I hear a lot about budget deficits in state and local government, but I don't hear many creative suggestions to reorganize the way public services are delivered.
Now, however, we do have at least one: a sensible proposal on the municipal level to consolidate services in Anchorage's venerable public transit system, the People Mover.
The plan isn't aimed so much at saving money — the same number of buses will operate, but it would make improvements for efficiency and make the system sustainable in the long run.
People Mover operates with a $32 million annual budget, about $18 million of this funded by the municipality, $6 million to $7 million from federal funds and the rest paid by riders.
Buses now operate regularly throughout the municipality, which is good. But on many routes at the extremity, like where I live in South Anchorage, there is very low ridership.
Take Bus 60, for example, which serves my neighborhood. I see it all the time, on the hour, on schedule, regular, dependable ––and typically empty. Bus 60 costs $2 million a year to operate, I'm told, and it really pains me to see it moving down Oceanview Drive with no one aboard.
There are parts of Anchorage where people depend more on People Mover and ridership is higher, mainly in East Anchorage, Midtown and downtown, but the hourly schedule is still roughly the same because the system's resources are spread thin across a big area.
The reorganization would reduce or eliminate services at the extremity, depending which option is decided, so that service can be concentrated on the higher-use corridors that connect downtown with the Midtown commercial and residential district and residential areas of East Anchorage.
Instead of hourlong waits buses would come at 15-minute or in some areas more frequent intervals. This has an important economic development aspect because it means people in those areas, many working in moderate-income service jobs, will be able to get to work and back more easily.
Paul Fuhs, who is active in the Fairview and East Anchorage business groups, says the lack of affordable housing downtown forces many people to live in Muldoon where costs are lower. More frequent public transit will expand job opportunities and help employers who need their people to be at work on time, Fuhs told me.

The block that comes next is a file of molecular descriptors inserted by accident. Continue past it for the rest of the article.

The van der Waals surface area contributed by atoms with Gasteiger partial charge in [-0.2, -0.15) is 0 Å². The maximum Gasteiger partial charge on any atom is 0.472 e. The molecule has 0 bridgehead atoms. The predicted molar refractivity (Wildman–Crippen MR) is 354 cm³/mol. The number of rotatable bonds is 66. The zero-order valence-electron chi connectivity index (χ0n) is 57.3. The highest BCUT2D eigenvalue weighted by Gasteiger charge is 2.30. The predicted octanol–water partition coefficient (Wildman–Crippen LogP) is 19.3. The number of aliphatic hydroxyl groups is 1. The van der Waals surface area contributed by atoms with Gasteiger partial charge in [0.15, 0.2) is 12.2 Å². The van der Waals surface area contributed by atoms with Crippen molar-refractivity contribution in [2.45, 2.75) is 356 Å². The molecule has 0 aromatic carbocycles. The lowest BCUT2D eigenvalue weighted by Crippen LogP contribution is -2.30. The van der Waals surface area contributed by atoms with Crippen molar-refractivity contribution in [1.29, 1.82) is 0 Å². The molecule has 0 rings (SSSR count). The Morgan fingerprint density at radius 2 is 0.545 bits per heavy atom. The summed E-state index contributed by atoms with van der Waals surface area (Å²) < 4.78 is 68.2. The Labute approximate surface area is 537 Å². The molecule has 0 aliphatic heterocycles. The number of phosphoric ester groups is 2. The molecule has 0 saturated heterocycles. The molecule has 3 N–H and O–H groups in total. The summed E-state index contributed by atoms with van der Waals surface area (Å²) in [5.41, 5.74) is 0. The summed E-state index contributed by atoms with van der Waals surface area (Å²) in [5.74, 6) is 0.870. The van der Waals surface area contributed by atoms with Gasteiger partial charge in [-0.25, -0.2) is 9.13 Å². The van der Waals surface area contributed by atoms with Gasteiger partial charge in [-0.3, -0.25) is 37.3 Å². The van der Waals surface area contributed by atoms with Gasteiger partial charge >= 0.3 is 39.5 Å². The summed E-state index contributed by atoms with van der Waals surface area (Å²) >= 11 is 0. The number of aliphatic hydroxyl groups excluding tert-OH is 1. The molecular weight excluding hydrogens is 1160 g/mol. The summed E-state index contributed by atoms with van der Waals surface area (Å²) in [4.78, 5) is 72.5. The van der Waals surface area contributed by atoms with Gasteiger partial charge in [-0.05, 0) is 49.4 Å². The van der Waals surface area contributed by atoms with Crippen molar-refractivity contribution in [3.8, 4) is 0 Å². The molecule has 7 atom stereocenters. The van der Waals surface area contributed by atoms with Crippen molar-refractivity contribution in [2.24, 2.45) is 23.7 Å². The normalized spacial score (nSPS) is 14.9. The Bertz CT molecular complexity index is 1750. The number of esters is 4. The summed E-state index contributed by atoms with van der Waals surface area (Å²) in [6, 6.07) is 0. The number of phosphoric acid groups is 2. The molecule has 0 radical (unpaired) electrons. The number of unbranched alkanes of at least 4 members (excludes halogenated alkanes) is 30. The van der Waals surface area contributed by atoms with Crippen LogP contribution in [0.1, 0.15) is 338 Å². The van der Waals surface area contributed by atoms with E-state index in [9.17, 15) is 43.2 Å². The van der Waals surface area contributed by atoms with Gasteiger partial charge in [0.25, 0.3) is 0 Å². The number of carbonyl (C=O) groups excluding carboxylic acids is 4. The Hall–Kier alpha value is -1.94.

This isn't just a moderate-income issue, either. Bill Popp, president of the Anchorage Economic Development Corp., said many in the millennial generation, often with higher incomes, want public transit as a matter of principle. "Good public transit will make our city more attractive for younger people as a place to live and work, and for companies who employ these people," Popp told me.
One can easily see this in vibrant cities like Portland, Oregon, which has excellent public transit that adds to the attractiveness of the community for young people.
There's a connection between this and Portland's vibrant economy too.
Like Anchorage, Portland has a reputation for expensive housing and high living costs, but the city's efficient light rail and bus systems make it easy for people to commute to more affordable nearby neighborhoods.
If Anchorage wants to add to its luster for outdoor recreation, there's a connection to that too. I'll never forget getting off a plane in Salt Lake City and boarding a bus with my gear for the drive up Little Cottonwood Canyon to the Alta and Snowbird ski resorts.
Academic work bears out these relationships. The research is a little dated, but a 2011 study from the nonprofit Center for Transit-Orientated Development showed a link between growth in knowledge industries that employ professional, technical and scientific people within areas served by good transit systems.
It should be no surprise that employers in service industries supporting higher-income knowledge industries like food, accommodation, recreation and the arts show similar relationships to public transit.
This is the point that Bill Popp makes. If Anchorage wants to build on its higher-wage, more knowledge-based economy, more efficient public transit will help. It will also help diversify the local economy because improved transit will make office parks, commercial centers and recreation possible in dispersed locations.
Municipal transportation managers also say reorganization will allow the system to operate without the current "hub and spoke" system, which has given us the downtown hub on Sixth Avenue with a bit of a seedy reputation. With a more dispersed system, People Mover managers can plot where passengers make transfers and build smaller shelters there.
Back to Bus 60 in my neighborhood. As much as I see the efficiencies and common sense of consolidation, I do see people occasionally waiting for the bus in Oceanview.
There aren't many, but these folks really do need the People Mover. We just can't forget them. One solution is simply the scaled-down version of service being considered. Or, there might be more creative solutions.
In Kennewick and Richland, Washington, Ben Franklin Transit, the regional version of People Mover, has a deal with local taxi companies to shuttle people to stops on the main routes. The service is quite affordable — though subsidized like all public transit — and it is very popular, officials with Ben Franklin told me.
I don't know if something like this would be possible in Anchorage, but people in these small, largely rural communities in eastern Washington figured this out. Maybe we can too.
My point is that we shouldn't just wring our hands about the lousy fiscal situation our regional governments are in. We should get busy with solutions and not be afraid to think outside the box.
Tim Bradner is co-publisher of the Alaska Economic Report.
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